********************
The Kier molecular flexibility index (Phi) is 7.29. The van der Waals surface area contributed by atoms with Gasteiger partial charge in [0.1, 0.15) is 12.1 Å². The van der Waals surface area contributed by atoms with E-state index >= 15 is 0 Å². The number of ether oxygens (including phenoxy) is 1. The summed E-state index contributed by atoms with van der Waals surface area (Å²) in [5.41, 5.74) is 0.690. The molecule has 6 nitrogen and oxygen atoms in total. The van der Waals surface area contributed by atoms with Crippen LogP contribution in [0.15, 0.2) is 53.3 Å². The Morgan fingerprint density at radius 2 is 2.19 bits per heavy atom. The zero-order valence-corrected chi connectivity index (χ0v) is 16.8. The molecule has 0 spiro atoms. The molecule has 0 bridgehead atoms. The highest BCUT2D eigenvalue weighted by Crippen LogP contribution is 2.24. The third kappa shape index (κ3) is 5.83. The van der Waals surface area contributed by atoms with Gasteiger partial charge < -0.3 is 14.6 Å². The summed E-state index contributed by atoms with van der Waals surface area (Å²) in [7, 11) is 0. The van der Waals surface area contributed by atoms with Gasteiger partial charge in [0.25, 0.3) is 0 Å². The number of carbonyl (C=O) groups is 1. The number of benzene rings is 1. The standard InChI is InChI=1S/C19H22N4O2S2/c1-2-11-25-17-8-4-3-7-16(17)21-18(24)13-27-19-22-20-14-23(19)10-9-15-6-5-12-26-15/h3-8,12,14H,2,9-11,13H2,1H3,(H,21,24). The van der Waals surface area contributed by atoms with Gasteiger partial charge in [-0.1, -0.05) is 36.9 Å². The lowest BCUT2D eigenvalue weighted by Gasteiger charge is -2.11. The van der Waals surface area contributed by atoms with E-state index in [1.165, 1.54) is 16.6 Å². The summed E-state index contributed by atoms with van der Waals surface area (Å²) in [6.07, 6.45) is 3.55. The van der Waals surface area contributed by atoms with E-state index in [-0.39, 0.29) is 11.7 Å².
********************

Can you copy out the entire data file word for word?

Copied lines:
The Kier molecular flexibility index (Phi) is 7.29. The van der Waals surface area contributed by atoms with Gasteiger partial charge in [0.1, 0.15) is 12.1 Å². The van der Waals surface area contributed by atoms with E-state index >= 15 is 0 Å². The number of ether oxygens (including phenoxy) is 1. The summed E-state index contributed by atoms with van der Waals surface area (Å²) in [5.41, 5.74) is 0.690. The molecule has 6 nitrogen and oxygen atoms in total. The van der Waals surface area contributed by atoms with Crippen LogP contribution in [0.15, 0.2) is 53.3 Å². The Morgan fingerprint density at radius 2 is 2.19 bits per heavy atom. The zero-order valence-corrected chi connectivity index (χ0v) is 16.8. The molecule has 0 spiro atoms. The molecule has 0 bridgehead atoms. The highest BCUT2D eigenvalue weighted by Crippen LogP contribution is 2.24. The third kappa shape index (κ3) is 5.83. The van der Waals surface area contributed by atoms with Gasteiger partial charge < -0.3 is 14.6 Å². The summed E-state index contributed by atoms with van der Waals surface area (Å²) in [7, 11) is 0. The van der Waals surface area contributed by atoms with Gasteiger partial charge in [0.25, 0.3) is 0 Å². The number of carbonyl (C=O) groups is 1. The number of benzene rings is 1. The standard InChI is InChI=1S/C19H22N4O2S2/c1-2-11-25-17-8-4-3-7-16(17)21-18(24)13-27-19-22-20-14-23(19)10-9-15-6-5-12-26-15/h3-8,12,14H,2,9-11,13H2,1H3,(H,21,24). The van der Waals surface area contributed by atoms with Gasteiger partial charge in [-0.1, -0.05) is 36.9 Å². The lowest BCUT2D eigenvalue weighted by Gasteiger charge is -2.11. The van der Waals surface area contributed by atoms with E-state index in [1.165, 1.54) is 16.6 Å². The summed E-state index contributed by atoms with van der Waals surface area (Å²) in [6.07, 6.45) is 3.55. The van der Waals surface area contributed by atoms with E-state index in [-0.39, 0.29) is 11.7 Å².